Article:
FDA: Acetaminophen May Cause Rare But Serious Skin Reaction

The FDA is alerting healthcare professionals and consumers that acetaminophen, while rare, can cause serious skin reactions. Acetaminophen is a fever and pain reliever that is widely used in the United States.

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The three severe skin reactions linked to acetaminophen are Stevens-Johnson Syndrome (SJS), toxic epidermal necrosis (TEN), and acute generalized exanthematous pustulosis (AGEP). SJS and TEN are the two most serious reactions that may even be fatal. AGEP usually resolves within two weeks of stopping the medication.

Possible symptoms of the three serious skin diseases include rash, blisters, and widespread damage to the skin surface. Patients should be informed about the signs and symptoms of serious skin reactions and that use of acetaminophen should be discontinued at the first appearance of skin rash or any other sign of hypersensitivity. The reaction can occur at any time, even if the patient has taken acetaminophen previously without experiencing a rash.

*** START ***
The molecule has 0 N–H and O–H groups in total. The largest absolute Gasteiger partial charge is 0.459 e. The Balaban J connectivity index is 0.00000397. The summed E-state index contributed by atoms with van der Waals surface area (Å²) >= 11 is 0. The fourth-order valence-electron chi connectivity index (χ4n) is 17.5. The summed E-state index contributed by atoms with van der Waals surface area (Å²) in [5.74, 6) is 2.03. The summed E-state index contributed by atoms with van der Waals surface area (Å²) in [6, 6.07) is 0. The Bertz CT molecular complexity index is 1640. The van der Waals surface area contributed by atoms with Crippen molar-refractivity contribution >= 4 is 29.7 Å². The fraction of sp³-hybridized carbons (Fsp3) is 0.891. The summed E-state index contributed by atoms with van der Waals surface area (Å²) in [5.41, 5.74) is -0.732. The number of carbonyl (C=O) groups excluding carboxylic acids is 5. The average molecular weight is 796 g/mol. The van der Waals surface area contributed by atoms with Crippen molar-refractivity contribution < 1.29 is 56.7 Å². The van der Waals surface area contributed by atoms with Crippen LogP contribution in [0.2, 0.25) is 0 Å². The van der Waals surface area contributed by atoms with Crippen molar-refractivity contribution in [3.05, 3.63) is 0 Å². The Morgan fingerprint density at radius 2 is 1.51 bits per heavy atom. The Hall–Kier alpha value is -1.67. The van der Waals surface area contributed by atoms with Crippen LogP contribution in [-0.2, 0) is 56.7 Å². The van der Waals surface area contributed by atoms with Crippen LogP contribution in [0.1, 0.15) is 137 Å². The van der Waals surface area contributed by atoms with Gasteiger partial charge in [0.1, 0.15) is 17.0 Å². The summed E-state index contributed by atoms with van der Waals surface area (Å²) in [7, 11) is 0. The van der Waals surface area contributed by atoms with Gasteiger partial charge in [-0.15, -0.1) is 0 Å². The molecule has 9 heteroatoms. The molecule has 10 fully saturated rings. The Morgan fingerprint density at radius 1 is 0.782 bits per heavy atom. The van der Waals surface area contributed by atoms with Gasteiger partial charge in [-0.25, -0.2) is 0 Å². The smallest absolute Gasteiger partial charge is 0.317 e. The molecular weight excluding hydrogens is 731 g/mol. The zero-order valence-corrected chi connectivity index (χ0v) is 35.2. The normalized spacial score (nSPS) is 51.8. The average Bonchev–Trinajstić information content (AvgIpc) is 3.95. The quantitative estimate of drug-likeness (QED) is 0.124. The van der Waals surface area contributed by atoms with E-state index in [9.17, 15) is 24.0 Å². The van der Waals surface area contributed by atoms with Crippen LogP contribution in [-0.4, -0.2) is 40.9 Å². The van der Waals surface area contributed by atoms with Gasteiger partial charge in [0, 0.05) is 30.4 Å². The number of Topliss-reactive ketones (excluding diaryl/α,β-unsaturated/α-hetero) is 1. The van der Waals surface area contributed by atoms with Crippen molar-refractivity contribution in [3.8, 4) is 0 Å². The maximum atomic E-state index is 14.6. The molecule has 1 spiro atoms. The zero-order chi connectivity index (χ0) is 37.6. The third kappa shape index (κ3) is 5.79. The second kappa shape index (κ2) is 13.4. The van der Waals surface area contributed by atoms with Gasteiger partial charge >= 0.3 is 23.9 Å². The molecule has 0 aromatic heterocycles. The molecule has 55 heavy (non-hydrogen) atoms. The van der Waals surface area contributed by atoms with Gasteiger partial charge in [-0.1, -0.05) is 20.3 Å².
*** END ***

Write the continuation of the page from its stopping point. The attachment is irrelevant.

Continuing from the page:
A search within the FDA Adverse Event Reporting System (FAERS) showed 107 cases from 1969–2012, resulting in 67 hospitalizations and 12 deaths. The FDA is requiring that a warning about these skin reactions be added to the labels of all prescription medicines containing acetaminophen. Also, the FDA will work with manufacturers to get these warnings added to the labels of over-the-counter (OTC) medicines containing acetaminophen.

Acetaminophen is also used in combination medicines to treat pain, colds, coughs, allergy, headaches, and trouble sleeping.

For more information visit FDA.gov.